…. In this sense, it is proposed to strengthen the management systems in the social, environmental and ethical dimensions within the United Nations, and the creation of an “umbrella body” responsible for planning, coordination, encouragement and implementation of sustainable development commitments. This new body, that shall have a hierarchical level comparable to the Security Council and absorb the Commission on Sustainable Development, shall provide directives to other bodies, agencies and programmes within the United Nations system, specially: ECOSOC, UNEP, UNDP, WTO, WCO, ILO, UNIDO, UNCTAD, FAO, OHCHR, UNFPA and UNESCO. The new body shall also articulate policies and efforts from multilateral financial institutions (International Monetary Fund and the World Bank), settle disputes, mediate conflict of interests and litigate within the International Court of Justice and the International Criminal Court, gather and provide subsidies to other multilateral organizations (such as G20 and G77), and maintain a dialogue and consulting forums with non-governmental organizations (market and civil society based), guaranteeing legitimacy to decisions and processes.
Besides being responsible for the encouragement and support to the agendas and national plans, this new multilateral institutional architecture would intervene in all situations of social, financial, food, energy, environmental, and cultural crises and in any other issues related to sustainable development. http://www.uncsd2012.org/content/documents/Instituto%20Ethos%20and%20Partners%20-%20Rio+20%20Position.pdf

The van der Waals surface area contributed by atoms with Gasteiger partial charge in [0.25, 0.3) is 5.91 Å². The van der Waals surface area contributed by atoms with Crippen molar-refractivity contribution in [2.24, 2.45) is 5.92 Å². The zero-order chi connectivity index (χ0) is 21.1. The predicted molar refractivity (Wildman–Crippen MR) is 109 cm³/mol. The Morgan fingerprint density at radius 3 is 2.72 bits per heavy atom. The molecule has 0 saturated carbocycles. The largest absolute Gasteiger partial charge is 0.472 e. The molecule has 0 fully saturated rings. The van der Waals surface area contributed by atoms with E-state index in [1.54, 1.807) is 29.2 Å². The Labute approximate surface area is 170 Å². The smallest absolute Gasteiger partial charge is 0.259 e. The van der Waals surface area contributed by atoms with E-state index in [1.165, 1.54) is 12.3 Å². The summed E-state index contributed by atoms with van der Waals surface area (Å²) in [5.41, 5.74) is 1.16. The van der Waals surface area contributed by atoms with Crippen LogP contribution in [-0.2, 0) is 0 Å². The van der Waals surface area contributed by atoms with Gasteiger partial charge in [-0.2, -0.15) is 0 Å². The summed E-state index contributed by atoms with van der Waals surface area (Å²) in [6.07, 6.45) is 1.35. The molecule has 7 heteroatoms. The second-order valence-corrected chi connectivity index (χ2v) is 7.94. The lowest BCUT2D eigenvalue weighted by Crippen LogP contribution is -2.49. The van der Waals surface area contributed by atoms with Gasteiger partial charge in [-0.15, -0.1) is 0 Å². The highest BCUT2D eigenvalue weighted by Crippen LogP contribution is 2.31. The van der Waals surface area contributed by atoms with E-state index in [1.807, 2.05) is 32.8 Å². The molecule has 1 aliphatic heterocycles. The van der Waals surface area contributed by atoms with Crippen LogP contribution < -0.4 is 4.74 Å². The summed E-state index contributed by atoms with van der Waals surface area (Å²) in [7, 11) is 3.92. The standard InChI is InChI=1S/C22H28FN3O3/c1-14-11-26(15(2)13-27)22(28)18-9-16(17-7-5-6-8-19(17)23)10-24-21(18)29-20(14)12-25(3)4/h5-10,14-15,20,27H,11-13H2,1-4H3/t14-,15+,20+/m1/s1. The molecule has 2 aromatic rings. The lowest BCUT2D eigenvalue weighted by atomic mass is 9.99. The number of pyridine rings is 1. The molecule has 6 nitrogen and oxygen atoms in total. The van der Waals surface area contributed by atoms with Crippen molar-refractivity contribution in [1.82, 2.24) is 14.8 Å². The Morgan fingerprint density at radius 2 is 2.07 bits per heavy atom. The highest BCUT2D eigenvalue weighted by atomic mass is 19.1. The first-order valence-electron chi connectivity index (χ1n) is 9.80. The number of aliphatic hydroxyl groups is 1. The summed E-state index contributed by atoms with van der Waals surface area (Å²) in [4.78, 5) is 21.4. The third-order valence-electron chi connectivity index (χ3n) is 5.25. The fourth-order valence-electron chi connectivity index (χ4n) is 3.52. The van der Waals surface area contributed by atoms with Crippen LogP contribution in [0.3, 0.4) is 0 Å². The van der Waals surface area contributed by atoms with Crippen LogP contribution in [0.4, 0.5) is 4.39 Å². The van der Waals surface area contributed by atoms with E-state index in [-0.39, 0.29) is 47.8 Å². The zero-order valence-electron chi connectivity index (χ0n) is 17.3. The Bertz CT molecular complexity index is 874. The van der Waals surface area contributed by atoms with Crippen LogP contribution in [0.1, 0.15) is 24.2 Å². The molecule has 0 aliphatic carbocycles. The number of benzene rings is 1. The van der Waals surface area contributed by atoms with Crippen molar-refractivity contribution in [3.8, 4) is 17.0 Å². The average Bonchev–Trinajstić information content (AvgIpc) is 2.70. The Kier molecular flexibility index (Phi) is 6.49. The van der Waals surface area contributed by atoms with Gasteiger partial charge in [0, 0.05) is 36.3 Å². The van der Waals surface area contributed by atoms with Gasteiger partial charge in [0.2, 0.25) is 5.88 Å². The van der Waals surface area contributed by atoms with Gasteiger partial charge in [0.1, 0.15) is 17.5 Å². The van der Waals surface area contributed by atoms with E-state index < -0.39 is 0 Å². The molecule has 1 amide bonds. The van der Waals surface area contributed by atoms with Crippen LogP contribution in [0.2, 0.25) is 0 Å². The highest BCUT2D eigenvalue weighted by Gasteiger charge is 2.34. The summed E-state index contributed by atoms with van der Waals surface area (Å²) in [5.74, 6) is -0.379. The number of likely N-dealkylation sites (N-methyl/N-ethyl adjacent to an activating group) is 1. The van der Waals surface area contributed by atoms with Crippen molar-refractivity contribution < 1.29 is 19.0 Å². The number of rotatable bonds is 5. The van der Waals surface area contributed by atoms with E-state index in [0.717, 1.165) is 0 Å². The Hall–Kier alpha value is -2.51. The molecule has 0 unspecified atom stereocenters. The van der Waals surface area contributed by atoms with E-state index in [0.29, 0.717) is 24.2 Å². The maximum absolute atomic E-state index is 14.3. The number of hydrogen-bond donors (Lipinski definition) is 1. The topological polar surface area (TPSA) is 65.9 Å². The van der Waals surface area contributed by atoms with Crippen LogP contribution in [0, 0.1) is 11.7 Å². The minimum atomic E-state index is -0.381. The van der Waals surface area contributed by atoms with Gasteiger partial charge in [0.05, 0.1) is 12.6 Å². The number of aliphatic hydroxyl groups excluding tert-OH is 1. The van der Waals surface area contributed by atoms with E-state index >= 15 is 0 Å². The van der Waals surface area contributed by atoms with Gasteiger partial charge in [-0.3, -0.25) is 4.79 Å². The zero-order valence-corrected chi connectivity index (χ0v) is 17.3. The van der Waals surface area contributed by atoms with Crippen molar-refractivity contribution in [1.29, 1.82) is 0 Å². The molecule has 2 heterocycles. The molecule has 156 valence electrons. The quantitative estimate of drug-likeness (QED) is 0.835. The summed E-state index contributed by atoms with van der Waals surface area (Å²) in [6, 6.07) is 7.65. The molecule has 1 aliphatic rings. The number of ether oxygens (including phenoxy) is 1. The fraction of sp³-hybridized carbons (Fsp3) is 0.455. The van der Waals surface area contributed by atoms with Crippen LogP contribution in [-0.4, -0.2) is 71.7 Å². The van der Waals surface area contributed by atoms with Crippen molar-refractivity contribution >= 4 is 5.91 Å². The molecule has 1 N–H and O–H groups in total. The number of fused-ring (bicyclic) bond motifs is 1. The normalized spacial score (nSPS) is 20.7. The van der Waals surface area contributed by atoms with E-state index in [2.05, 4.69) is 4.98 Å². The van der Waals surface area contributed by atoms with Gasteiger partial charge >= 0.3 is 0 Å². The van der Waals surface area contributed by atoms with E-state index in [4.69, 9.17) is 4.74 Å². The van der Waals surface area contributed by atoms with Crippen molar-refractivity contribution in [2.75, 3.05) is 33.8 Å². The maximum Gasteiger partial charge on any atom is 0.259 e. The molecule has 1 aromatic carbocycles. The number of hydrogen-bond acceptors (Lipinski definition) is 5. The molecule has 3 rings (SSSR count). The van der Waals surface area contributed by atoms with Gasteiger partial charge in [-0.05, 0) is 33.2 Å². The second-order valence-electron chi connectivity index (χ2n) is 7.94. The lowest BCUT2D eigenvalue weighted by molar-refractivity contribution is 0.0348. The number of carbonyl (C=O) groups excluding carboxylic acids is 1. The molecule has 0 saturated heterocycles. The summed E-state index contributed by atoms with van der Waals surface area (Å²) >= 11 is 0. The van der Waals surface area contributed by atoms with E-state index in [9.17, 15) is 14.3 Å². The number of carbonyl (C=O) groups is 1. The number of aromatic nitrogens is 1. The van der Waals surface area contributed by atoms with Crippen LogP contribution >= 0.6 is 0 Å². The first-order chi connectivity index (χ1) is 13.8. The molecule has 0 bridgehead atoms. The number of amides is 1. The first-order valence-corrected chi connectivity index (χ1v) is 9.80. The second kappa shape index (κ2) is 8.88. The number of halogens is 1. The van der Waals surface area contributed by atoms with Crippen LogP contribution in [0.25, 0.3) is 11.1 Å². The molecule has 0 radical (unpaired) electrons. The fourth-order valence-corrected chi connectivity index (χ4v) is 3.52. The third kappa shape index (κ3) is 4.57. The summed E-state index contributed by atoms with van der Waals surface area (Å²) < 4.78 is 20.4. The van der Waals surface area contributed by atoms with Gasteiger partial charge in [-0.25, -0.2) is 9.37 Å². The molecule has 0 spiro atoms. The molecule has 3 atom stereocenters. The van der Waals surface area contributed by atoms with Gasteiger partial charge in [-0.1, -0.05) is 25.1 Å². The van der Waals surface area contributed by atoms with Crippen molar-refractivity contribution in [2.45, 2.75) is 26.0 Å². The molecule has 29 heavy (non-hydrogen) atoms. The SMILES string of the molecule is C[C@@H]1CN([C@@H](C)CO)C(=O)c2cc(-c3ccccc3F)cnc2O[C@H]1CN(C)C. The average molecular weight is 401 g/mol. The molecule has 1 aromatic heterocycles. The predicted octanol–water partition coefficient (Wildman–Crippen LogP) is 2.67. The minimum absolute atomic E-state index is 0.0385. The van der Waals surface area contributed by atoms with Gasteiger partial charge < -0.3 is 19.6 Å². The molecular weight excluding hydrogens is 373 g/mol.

Luckily, we can now overcome the persistent objections of macroeconomists ever since 170 nations agreed to reform their GDP in Rio's Earth Summit in the 1992 Agenda 21, Article 40. With the development of the internet and the web, we no longer need macroeconomic models of national accounts in GDP used since World War II. These obsolete methods of measuring war production were never intended to measure national well-being, as warned by their developer Simon Kuznets. Now the website "dashboards" displaying all indicators of well being, quality of life in many disciplines and metrics beyond money-coefficients are growing at the OECD, the EC with Jochen Jesinghaus' MDG Dashboard, in Sweden with Hans Rosling's dynamic displays, Brazil's many new "observatories," and in the USA the pioneering Calvert Henderson Quality of Life Indicators since 2000, still regularly updated at www.calvert-henderson.com.
GDP (‘gross domestic product’) is the measure used globally to assess economic performance of each country.
It was first implemented in Criticism of this method has gathered pace significantly over the last few years, especially since the ‘Beyond GDP’ conference in 2007, hosted by the European Commission, European Parliament, Club of Rome, OECD and WWF. Speakers included :